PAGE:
06-04-2015 (Walked a Mile in Another Man’s Shoe. Arrested for Theft)

Thursday, June 4, 2015

Weather conditions:
High – 84
Low – 65
Skies – Sunny
Winds – Light and variable

I am sitting at one of the best, if not the best, campsites of the trip, if not of all time. As we floated up, three deer greeted as they looked at us and then gracefully ran away. (See Instagram @ separateboats) We felt this was a sign. As we walked up the white sandy beach to select the perfect spot for our tent, we saw deer footprints and droppings everywhere. (We think we can even smell them – even though I never smelled a deer.)

As I sit under the shade of a willow tree with my back resting against a dead log, I can see the kayaks at the edge of the water 120 feet away. To my left I am watching birds bathe in a small basin of water, while John plays his guitar. Behind us, the tent awaits to provide us with a place to lay our heads in comfort for the night. Just beyond the tent is the clothes line, drying our perspiration-moistened clothing of the day and towels from our bath in the river. Who needs all the luxuries of home? (See Instagram @ separateboats)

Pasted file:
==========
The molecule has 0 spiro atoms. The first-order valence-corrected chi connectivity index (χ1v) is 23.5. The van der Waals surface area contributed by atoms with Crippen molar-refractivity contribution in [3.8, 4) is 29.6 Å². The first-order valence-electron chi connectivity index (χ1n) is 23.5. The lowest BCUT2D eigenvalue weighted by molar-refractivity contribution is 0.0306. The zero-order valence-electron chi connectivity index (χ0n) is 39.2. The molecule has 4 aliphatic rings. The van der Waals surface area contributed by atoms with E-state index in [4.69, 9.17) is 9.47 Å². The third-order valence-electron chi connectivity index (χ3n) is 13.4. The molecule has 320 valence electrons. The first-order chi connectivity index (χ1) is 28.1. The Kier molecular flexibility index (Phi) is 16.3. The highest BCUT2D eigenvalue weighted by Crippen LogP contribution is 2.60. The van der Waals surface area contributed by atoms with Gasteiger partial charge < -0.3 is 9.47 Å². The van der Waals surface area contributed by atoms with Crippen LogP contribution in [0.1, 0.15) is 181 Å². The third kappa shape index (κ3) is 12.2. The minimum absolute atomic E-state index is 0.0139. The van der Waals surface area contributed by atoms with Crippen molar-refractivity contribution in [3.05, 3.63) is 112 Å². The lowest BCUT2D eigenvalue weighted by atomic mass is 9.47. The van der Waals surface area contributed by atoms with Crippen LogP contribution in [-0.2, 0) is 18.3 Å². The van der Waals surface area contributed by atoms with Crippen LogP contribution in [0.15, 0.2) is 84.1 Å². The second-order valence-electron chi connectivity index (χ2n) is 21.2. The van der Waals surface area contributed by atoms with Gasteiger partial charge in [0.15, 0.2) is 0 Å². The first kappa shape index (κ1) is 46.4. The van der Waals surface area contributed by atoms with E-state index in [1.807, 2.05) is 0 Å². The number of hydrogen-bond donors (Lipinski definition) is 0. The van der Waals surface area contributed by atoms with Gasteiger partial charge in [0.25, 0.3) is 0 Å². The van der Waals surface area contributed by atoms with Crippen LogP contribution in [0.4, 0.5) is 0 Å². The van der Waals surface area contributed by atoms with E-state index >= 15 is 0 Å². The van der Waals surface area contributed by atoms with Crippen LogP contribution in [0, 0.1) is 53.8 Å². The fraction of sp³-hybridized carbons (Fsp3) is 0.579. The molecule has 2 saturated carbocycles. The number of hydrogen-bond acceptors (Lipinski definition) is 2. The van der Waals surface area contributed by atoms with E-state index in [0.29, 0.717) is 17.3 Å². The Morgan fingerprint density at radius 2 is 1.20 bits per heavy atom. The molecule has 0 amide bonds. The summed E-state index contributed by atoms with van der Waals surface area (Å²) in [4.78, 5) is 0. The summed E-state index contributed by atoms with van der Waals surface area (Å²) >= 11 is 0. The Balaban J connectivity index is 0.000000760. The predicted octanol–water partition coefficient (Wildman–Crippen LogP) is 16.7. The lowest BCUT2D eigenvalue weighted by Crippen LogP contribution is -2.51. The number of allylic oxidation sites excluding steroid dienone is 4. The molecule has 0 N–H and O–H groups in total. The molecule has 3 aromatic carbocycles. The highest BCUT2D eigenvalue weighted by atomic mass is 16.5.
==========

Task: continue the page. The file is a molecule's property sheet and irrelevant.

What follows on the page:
I remember the campsites early on – especially on the Wabash. First of all, it was very difficult to find place to pull off the river – no sandy beaches to float up on. We had to work hard to get off the river. Second, when we emerged from the kayak, we placed our feet carefully in muck and mire – no sand on which to place our feet confidently. We had to work hard to keep our boots on. Thirdly, it was difficult to find a flat place to set our tent – no soft sand under our beds. We had to work hard to find a comfortable place to sleep. If you had asked me six months ago where we were going to camp, I would have described places like we encountered on the first part of our trip, because that was what I knew. By the end of this trip, I will know first-hand not only the banks of the Wabash, but also the banks of the Ohio and the Lower Mississippi. I know there are many others who have experienced these banks and maybe even stayed at some of the same campsites, but when I think what percentage we are of the population, I am humbled to be among those who have seen these beautiful beaches. Another interesting thought is most people who live only a mile from the Mississippi don’t realize what beauty is here, because they will never see the river from this point of view. I’m one lucky woman!